Honey literally lasts forever; archaeologists have unearthed 3000-year-old honey that is still edible. Temperature fluctuations can cause it to crystallize, but this is easily fixed by slowly re-heating. Honey can be used as a natural sweetener in the place of sugar, but also has natural antibiotic properties, and raw honey is an amazing open wound treatment. If you don’t have a beehive nearby, purchasing raw honey can become pricey, but it’s quite possibly one of the most important things you can add to your stockpile.

Storage Tips – Keep in original packaging. It’s important to note that honey stored in a dark place will begin to look cloudy

Uses – Food uses; medicinal uses

Cornstarch

Cornstarch, as long as it remains dry, will last indefinitely. While it does have use in baking, it has even greater medicinal properties. Cornstarch can be used to help prevent blisters from ill-fitting shoes or made into a paste with water and used to treat insect bites, diaper rash, or sunburn.

Storage Tips – Store in a dry location in original packaging

Uses – Baking uses; medicinal uses

Salt

Salt is incredibly important. First and foremost, if salt is completely absent from the diet, it can be deadly. While this isn’t a fear currently, and while salt is a component of several of the items within this stockpile, in several survival scenarios the lack of salt can rapidly become a major issue. Beyond cooking, however, salt can be used as a preservative in meat curing. Medicinally salt can be used to help a sore throat by gargling, to treat sores with warm water, and to help congestion when steam is inhaled by boiling in water. Finally, especially in the case of economic collapse associated with most survival situation, salt can be used in trade for other needed items.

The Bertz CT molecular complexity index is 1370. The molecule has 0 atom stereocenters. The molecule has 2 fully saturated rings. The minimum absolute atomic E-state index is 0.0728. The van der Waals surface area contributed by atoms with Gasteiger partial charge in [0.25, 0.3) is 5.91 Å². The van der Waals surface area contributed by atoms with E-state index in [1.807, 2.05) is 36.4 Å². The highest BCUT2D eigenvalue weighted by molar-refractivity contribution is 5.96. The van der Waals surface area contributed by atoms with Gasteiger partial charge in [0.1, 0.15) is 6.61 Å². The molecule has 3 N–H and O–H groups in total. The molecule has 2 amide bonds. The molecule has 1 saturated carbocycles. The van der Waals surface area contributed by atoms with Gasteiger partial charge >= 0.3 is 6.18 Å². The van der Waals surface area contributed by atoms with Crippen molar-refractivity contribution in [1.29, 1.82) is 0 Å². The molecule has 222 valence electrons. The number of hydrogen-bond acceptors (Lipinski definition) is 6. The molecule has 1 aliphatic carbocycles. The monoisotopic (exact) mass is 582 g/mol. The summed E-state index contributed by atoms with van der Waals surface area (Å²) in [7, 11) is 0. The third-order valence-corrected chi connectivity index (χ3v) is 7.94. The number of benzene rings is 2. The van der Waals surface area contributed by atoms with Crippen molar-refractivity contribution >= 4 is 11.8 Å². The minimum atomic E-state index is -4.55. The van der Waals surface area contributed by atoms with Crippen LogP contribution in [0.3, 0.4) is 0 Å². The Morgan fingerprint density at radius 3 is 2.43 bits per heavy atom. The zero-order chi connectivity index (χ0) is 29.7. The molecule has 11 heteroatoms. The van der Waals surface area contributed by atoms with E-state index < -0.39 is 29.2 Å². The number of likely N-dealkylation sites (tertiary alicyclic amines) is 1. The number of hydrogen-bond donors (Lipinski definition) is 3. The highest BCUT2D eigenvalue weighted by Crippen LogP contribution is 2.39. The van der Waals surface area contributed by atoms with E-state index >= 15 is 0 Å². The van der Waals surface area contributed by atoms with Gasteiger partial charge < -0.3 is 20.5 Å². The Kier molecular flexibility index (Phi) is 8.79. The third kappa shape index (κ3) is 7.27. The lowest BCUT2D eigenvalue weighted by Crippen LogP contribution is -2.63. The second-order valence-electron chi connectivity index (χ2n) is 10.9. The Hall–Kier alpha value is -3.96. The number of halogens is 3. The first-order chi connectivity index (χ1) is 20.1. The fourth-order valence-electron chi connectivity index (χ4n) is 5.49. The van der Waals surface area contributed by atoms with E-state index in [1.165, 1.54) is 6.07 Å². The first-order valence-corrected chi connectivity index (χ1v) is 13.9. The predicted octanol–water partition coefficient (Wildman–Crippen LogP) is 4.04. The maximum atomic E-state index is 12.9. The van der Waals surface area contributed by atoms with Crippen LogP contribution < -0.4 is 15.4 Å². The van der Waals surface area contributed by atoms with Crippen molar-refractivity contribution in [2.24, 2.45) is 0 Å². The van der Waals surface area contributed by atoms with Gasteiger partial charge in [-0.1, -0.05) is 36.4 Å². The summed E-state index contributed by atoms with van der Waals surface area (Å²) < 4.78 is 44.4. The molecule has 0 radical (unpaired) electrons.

Storage Tips – Store in an airtight container in a cool, dark, dry place

Uses – Food preparation; preservation; medicinal uses; trade/barter

Other Items

Instant Coffee

While not required for life, coffee can be a morale booster, it can provide doses of caffeine to those unused to going without it, and – most importantly for this stockpile – it can be used in trade in the event of economic collapse. If unopened and dry, instant coffee can last many years.

Storage Tips – Store unopened in original packaging in a cool, dark place

Uses – Trade/barter; food uses

Hard Liquor

Including hard liquor – such as vodka, whiskey, or rum – may seem counter-intuitive in a survival stockpile, but it has two uses that cannot be ignored. First, in a survival situation where medical care is unavailable, hard liquor can be used both as a disinfectant and a temporary painkiller. Secondly, liquor can be used in trade in the case of economic collapse.

Storage Tips – Store unopened in original packaging in a cool, dark place

Uses – Trade/barter; medicinal disinfectant

Powdered Milk

Powdered milk can be used in baking, and provides a source of calcium, with the added benefit of lasting indefinitely in an airtight container.

Storage Tips – Store in an airtight container in a cool, dark, dry place

Uses – Food uses

 

What do you think?…

As always, determine your personal survival needs when preparing any stockpile, and good record-keeping is a must so you know what you have and when food items expire.

So what do you think? What is the best survival food with a long shelf life in your opinion? If you can think of something that you believe should have a spot on this list let us know in the comments below!

 

1 Comment

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    Reply Reply July 1, 2017

    Second Great Depression; either be prepared beforehand or be broke with nothing, begging for food in the aftermath. What to grab now before it’s gone and before chaos erupts — and while you still have access to money.